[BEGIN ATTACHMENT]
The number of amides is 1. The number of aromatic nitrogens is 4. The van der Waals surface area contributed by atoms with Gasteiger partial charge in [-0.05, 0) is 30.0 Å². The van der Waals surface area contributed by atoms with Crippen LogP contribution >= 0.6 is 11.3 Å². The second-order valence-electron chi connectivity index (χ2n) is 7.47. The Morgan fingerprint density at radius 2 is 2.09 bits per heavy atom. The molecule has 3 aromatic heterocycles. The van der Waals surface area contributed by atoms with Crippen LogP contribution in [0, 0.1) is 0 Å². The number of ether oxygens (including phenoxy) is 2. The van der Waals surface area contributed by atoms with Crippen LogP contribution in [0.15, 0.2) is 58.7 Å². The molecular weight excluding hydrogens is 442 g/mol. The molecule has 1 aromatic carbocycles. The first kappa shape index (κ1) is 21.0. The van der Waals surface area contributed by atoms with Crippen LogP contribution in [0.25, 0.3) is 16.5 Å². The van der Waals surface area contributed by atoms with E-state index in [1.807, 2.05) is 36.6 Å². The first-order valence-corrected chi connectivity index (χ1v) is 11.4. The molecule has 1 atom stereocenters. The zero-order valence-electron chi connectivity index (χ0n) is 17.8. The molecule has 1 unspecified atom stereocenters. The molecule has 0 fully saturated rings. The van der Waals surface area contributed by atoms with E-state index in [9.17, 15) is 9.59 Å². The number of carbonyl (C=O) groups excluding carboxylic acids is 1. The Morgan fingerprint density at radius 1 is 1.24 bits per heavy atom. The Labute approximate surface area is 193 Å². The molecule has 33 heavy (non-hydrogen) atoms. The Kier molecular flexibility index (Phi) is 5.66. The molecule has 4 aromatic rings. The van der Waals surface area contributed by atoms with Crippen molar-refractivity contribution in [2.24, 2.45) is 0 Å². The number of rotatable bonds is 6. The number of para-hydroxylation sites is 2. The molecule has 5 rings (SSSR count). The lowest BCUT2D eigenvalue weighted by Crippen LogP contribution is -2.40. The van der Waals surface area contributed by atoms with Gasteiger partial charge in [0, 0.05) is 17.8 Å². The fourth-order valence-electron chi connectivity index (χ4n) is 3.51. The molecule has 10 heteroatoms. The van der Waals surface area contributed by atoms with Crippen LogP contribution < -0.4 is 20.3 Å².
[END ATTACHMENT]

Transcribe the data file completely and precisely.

The number of amides is 1. The number of aromatic nitrogens is 4. The van der Waals surface area contributed by atoms with Gasteiger partial charge in [-0.05, 0) is 30.0 Å². The van der Waals surface area contributed by atoms with Crippen LogP contribution >= 0.6 is 11.3 Å². The second-order valence-electron chi connectivity index (χ2n) is 7.47. The Morgan fingerprint density at radius 2 is 2.09 bits per heavy atom. The molecule has 3 aromatic heterocycles. The van der Waals surface area contributed by atoms with Crippen LogP contribution in [0, 0.1) is 0 Å². The number of ether oxygens (including phenoxy) is 2. The van der Waals surface area contributed by atoms with Crippen LogP contribution in [0.15, 0.2) is 58.7 Å². The molecular weight excluding hydrogens is 442 g/mol. The molecule has 1 aromatic carbocycles. The first kappa shape index (κ1) is 21.0. The van der Waals surface area contributed by atoms with Crippen LogP contribution in [0.25, 0.3) is 16.5 Å². The van der Waals surface area contributed by atoms with E-state index in [1.807, 2.05) is 36.6 Å². The first-order valence-corrected chi connectivity index (χ1v) is 11.4. The molecule has 1 atom stereocenters. The zero-order valence-electron chi connectivity index (χ0n) is 17.8. The molecule has 1 unspecified atom stereocenters. The molecule has 0 fully saturated rings. The van der Waals surface area contributed by atoms with E-state index in [9.17, 15) is 9.59 Å². The number of carbonyl (C=O) groups excluding carboxylic acids is 1. The Morgan fingerprint density at radius 1 is 1.24 bits per heavy atom. The Labute approximate surface area is 193 Å². The molecule has 33 heavy (non-hydrogen) atoms. The Kier molecular flexibility index (Phi) is 5.66. The molecule has 4 aromatic rings. The van der Waals surface area contributed by atoms with Crippen molar-refractivity contribution in [2.24, 2.45) is 0 Å². The number of rotatable bonds is 6. The number of para-hydroxylation sites is 2. The molecule has 5 rings (SSSR count). The lowest BCUT2D eigenvalue weighted by Crippen LogP contribution is -2.40. The van der Waals surface area contributed by atoms with Gasteiger partial charge in [0, 0.05) is 17.8 Å². The fourth-order valence-electron chi connectivity index (χ4n) is 3.51. The molecule has 10 heteroatoms. The van der Waals surface area contributed by atoms with Crippen LogP contribution < -0.4 is 20.3 Å².